Turkey Bombing Risks Further Unrest in a Country Already Living on the Edge

July 24, 2015 Updated: July 25, 2015

The Islamic State in Iraq and Syria (ISIS) group appears to have stepped up its war with the Kurds by bombing a meeting of socialist activists as they gathered in the town of Suruç, Turkey. The incident is not only a terrible blow to the Kurds, but also threatens further unrest in Turkey, where a failure to act over ISIS has already caused significant tension.

The activists belonged to the Federation of Socialist Youth Associations. Most were university students en route to Kobani, Syria. There, they planned to deliver books to local children and help rebuilding efforts. The explosion killed 32 activists and injured another 100.

Although ISIS has not yet officially claimed responsibility for the massacre, Turkish Prime Minister Ahmet Davutoglu stated that there was a “high probability” that it was carried out by the group. With this attack, ISIS was identifying a new target—the nationwide Turkish network that supports the Kurdish resistance in Syria.

Turkey is concerned that the Kurdish gains in Syria will strengthen the Kurds as a regional actor, which it fears will add more complexity to the already complex Kurdish conflict.

Syria-Linked Terror

This is not the first time terror attacks originating from Syria have taken place in Turkey. In May 2013, the border town of Reyhanlı was rocked with an explosion that killed 52 and injured 146 people.

Although the Turkish government initially linked the perpetrators to the Assad regime, it later conceded that al-Qaeda was responsible for the attack.

More recent Syria-linked terror attacks have been carried out by ISIS, which has targeted Kurdish civilians and pro-Kurdish activists. The attack in Suruç follows a similar incident on June 5, 2015, at an election rally for the pro-Kurdish Peoples’ Democratic Party (HDP). This attack killed three people and injured 100.

And another 164 Kurdish civilians were massacred on June 25 when they were attacked by disguised ISIS fighters in Kobani. Nearly 200 more were injured in the assault.

All of these attacks come against the backdrop of Kurdish successes in fighting ISIS. On June 15, the Syrian border town of Tal Abyad was liberated from ISIS control by the People’s Protection Units (YPG) with support from some Arab militia units. This was described as a major blow to ISIS because of the town’s proximity to the de facto ISIS capital city of Raqqa, Syria, and because it was a major supply route.

Turkey’s Conundrum

Turkey is deeply involved in the conflict in Syria. It has been a vocal supporter of the anti-regime forces and it is widely believed to have facilitated the transfer of weapons and fighters.

Many of the extremists fighting in Syria passed through Turkey to get there, with very little effort being made to stop them from traveling along what has been called the jihadist highway.

One of the main reasons for Turkey’s involvement in the Syrian conflict has been the prevention of the emergence of a Kurdish entity in northern Syria. So far, Turkey has refused to acknowledge the positive contribution of Kurdish forces toward the international efforts to defeat ISIS in Syria. Instead, it has, on numerous occasions, threatened to invade northern Syria to prevent the consolidation of Kurdish autonomy there.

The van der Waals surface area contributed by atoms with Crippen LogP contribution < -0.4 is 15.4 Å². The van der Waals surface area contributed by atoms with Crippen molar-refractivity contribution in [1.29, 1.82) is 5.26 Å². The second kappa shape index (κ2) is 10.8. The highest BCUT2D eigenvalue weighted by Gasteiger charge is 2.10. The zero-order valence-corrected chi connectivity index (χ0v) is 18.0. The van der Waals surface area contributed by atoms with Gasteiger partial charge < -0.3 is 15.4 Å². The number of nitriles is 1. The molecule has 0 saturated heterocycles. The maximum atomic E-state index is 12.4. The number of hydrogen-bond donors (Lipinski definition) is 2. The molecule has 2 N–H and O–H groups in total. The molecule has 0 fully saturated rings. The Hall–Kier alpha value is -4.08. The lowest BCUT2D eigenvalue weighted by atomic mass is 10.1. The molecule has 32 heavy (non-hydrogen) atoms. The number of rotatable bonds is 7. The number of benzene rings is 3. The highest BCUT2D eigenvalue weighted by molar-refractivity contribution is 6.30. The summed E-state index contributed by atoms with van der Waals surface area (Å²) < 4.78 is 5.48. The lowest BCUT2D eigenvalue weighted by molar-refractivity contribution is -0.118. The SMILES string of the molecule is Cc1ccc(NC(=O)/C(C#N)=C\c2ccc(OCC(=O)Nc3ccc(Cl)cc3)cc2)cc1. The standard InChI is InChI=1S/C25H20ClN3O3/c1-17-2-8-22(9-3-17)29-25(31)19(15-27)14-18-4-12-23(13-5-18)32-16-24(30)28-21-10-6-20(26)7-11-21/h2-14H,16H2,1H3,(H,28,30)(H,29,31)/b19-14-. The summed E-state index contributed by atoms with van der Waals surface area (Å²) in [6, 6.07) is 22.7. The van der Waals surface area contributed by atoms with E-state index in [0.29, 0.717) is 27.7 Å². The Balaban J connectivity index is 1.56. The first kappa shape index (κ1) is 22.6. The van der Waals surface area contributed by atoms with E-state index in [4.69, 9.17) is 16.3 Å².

Turkey is concerned that the Kurdish gains in Syria will strengthen the Kurds as a regional actor, which it fears will add more complexity to the already complex Kurdish conflict.

The past few months have destroyed much of the trust built up over two years through talks between the Turkish government, the HDP, and the PKK.

The Kurdish Question

The connections between the Kurdish conflict in Turkey and the ongoing conflict in Syria became clear during the height of the Kobani crisis in early October 2014. The government’s refusal to help the Kurdish forces defending Kobani against ISIS attacks resulted in widespread protests and clashes with the police.

The government subsequently used the protests as an excuse to draft a highly restrictive security bill that gave the police wide ranging powers to suppress political protest.

The government’s anti-Kurdish rhetoric reached its climax during the election campaign when the governing Justice and Development party (AKP) based its campaign on a strategy to prevent the pro-Kurdish HDP from entering parliament.

The government’s actions have been watched with much concern by the Kurds who have lent their overwhelming support to the HDP, which won 13.2 percent of the votes and 80 seats in the parliament. To the Kurds, the government’s attitude demonstrated an unwillingness to seriously engage with Kurdish representatives and develop measures to accommodate Kurdish demands.

The massacre in Suruç needs to be viewed within this context. The past few months have destroyed much of the trust built up over two years through talks between the Turkish government, the HDP, and the Kurdistan Workers’ Party (PKK).

The Kurds view the recent rise in ISIS terror against Kurdish civilians as part of the AKP government’s attempts to weaken the Kurdish movement in Syria and frustrate the peace process in Turkey. They fear that it will lead to the renewal of violence between the PKK and the Turkish army.

Some clashes have already taken place in rural, primarily Kurdish areas, and the rising tensions could spark a major confrontation.

Cengiz Gunes is an associate lecturer at The Open University in the U.K. This article was previously published on TheConversation.com

Views expressed in this article are the opinions of the author and do not necessarily reflect the views of The Epoch Times.